In 1900 Prince Line
Ltd had 38 steam ships registered in its name and by this
time a regular service from Genoa, Marseilles, Barcelona and
Cadiz to the West Indies, Central America, Mexico and New
Orleans was well established. However, the service from the
Tyne to Central American ports, Mexico and New Orleans was
the most popular with the Geordie crews as it allowed them
to sign on and sign off at their home port. The company's
vessels carried a limited number of passengers with the fare
to Gibraltar costing £6, to Tunis or Malta £9,
to Alexandria £13 and to Beyrouth (Beirut) or Jaffa
£16. At the same time the company was very much instrumental
in developing the Jaffa orange trade by providing suitable
tonnage to carry citrus fruits from the Holy Land and Palestine.
A service from New York to South Africa, India and the Far
East was inaugurated in 1902 and with the opening of the Panama
Canal in 1909 and expansion of the fleet in 1917 this was
extended into a Round the World service to compete with companies
such as Silver Line and Dollar Line.
The late Edwardian and pre-war
era saw the company at its zenith. Larger vessels were built
and added to a fleet which expanded to a size that was never
matched in subsequent years. The prestige of the company was
also at its peak during the years which led up to the First
World War. In the year prior to the war four new ships built
by Shorts joined the fleet and they were the last ships ordered
by Sir James Knott. Also, immediately before the outbreak
of the war the company was carrying one third of the Brazilian
coffee crop from Brazil to New York and New Orleans.
When the First World War broke out the fleet was comprised
of 45 steam ships and during the hostilities 21 were lost
through enemy action or other maritime actions and 86 crew
members lost their lives.
On 15th September, 1915 Sir James' third son Capt. Henry Basil
Knott was killed in action at the Battle of Ypres while serving
with the Northumberland Fusiliers. He was 24 years old. Major
James Leadbitter Knott, Sir James' second son, was killed
at the Battle of the Somme on 1st July, 1916 while serving
with the West Yorkshire Regiment. The two brothers were buried
side by side in Ypres cemetery an event which, in its self
was unique for relatives killed during those dreadful battles.
The third brother, Thomas Garbutt Knott, also served in the
army in Gallipoli, Palestine and South Africa and was captured
and interned in Germany until Armistice Day.
Sir James Knott was devastated
by the deaths of his sons and these tragic events were the
main reason why he decided to sell the entire company to Furness,
Withy & Co. for £3,000,000 at the end of 1916. Furness,
Withy & Co. had been founded in West Hartlepool in September
1891 by Christopher Furness, later Lord Furness of Grantley,
and Henry Withy. In 1884 Christopher Furness purchased the
shipyard of Edward Withy, the brother of Henry Withy, when
Edward decide to make a new life for himself in New Zealand.
The company was incorporated to consolidate the various business
interests of Furness which were spread between West Hartlepool
and London. When Christopher Furness died in 1912 he was succeeded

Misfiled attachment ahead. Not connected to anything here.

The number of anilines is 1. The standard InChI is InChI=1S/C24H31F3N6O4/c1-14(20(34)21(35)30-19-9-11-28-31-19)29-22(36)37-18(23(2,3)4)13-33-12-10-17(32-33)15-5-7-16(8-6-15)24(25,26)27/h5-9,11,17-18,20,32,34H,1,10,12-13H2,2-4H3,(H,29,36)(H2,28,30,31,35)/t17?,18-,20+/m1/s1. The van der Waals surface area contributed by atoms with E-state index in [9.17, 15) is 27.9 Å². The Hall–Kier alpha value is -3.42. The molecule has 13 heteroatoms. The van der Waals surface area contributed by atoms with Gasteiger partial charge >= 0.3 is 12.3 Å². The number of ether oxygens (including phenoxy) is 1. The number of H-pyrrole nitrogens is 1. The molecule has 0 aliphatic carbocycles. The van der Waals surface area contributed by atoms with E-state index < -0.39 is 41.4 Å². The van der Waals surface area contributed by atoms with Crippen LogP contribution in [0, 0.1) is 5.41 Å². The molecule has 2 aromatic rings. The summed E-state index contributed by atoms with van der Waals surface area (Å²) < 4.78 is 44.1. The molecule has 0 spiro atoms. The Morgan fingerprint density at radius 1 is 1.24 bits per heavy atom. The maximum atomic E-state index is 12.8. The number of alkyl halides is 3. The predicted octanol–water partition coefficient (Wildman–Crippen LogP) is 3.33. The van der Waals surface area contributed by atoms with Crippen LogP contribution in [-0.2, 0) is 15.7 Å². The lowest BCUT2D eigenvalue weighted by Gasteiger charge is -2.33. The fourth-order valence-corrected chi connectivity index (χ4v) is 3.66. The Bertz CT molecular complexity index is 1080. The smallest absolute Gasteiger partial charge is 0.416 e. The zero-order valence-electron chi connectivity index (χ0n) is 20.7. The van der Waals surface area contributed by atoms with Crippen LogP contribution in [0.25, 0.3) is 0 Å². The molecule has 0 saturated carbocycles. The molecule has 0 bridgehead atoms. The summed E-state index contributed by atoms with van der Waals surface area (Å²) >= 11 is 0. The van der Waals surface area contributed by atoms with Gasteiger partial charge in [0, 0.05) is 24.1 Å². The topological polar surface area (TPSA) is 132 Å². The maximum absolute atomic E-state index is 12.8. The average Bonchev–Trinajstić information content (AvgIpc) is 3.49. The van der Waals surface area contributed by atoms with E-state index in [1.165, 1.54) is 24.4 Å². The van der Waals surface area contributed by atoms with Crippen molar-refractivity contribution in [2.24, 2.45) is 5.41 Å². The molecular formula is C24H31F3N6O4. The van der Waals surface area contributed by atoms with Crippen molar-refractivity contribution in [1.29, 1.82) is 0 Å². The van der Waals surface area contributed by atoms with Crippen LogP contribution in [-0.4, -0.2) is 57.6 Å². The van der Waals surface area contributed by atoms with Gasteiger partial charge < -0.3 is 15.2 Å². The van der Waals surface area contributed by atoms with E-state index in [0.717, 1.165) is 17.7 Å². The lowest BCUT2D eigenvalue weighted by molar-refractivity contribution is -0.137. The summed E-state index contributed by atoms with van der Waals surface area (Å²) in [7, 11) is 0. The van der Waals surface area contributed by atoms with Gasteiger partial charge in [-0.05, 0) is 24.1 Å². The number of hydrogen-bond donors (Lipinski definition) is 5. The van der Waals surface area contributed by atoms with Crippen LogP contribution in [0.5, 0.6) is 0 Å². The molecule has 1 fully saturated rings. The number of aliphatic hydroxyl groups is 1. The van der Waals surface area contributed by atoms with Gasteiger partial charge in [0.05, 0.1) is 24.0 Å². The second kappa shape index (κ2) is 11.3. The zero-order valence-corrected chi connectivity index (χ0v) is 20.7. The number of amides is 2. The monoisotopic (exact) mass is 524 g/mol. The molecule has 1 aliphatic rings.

by his nephew Sir Stephen Furness MP who sadly died two years
later while on holiday. Christopher Furness's only son, the
second Lord Furness, then became chairman of the company.
Under the Furness, Withy umbrella
the livery of the Prince Line ships was altered to reflect
the change of ownership and Sir James remained a director
until the company's operations were moved to 12, Leadenhall
Street, London when the Furness family sold their shipping
interests in 1919.
Over the following years Sir James soon began to direct his
activities to those of a more philanthropic nature. The loss
of his sons had a profound effect on him and in memory of
them he established and endowed the Knott Memorial Fund to
assist the widows of men who fell in battle. His most conspicuous
gift was the funding of the building of the Church of St.
James and St. Basil in Fenham Hall Drive, Newcastle which
incorporated a sunken garden of rest for the weary, old and
infirm. His philanthropic works were recognised when he was
created a baronet in July 1917.
Also in July 1917 the convoy system was introduced which undoubtedly
prevented excessive further losses for the company. From that
date until the end of the war only two further vessels were
lost and one of those as the result of a grounding.
In 1919 the Furness family
sold their interests in Furness, Withy & Company to a
London based syndicate headed by Frederick Lewis who had previously
been a director and manager of the London Office. The first
task of the new management was to rebuild the fleet and they
embarked upon a renewal programme which consisted primarily
of purchased from the War Shipping Controller. Four new 8600,grt
steam ships were ordered, two from Shorts and two from Palmers
yard on the Tyne and William Pickerskill & Sons Ltd of
Sunderland completed the first new building programme when
they handed over the Persian Prince in July 1918 and the Arabian
Prince in January 1919.
During 1917 the management
of Furness, Withy incorporated Rio-Cape Line Ltd as a subsidiary
of Prince Line Ltd. to operate the twelve steamers acquired
when J. Gardiner & Co. of Glasgow was purchased. The ships,
which were all prefixed 'Glen', were given the Prince Line
slate grey hull and funnel livery. Due to war time restrictions
the names of the ships could not be changed and initially
the ex-Gardiner ships were managed by Prince Line, a situation
which continued until the regulations were eased in January
1919 when the ships were renamed.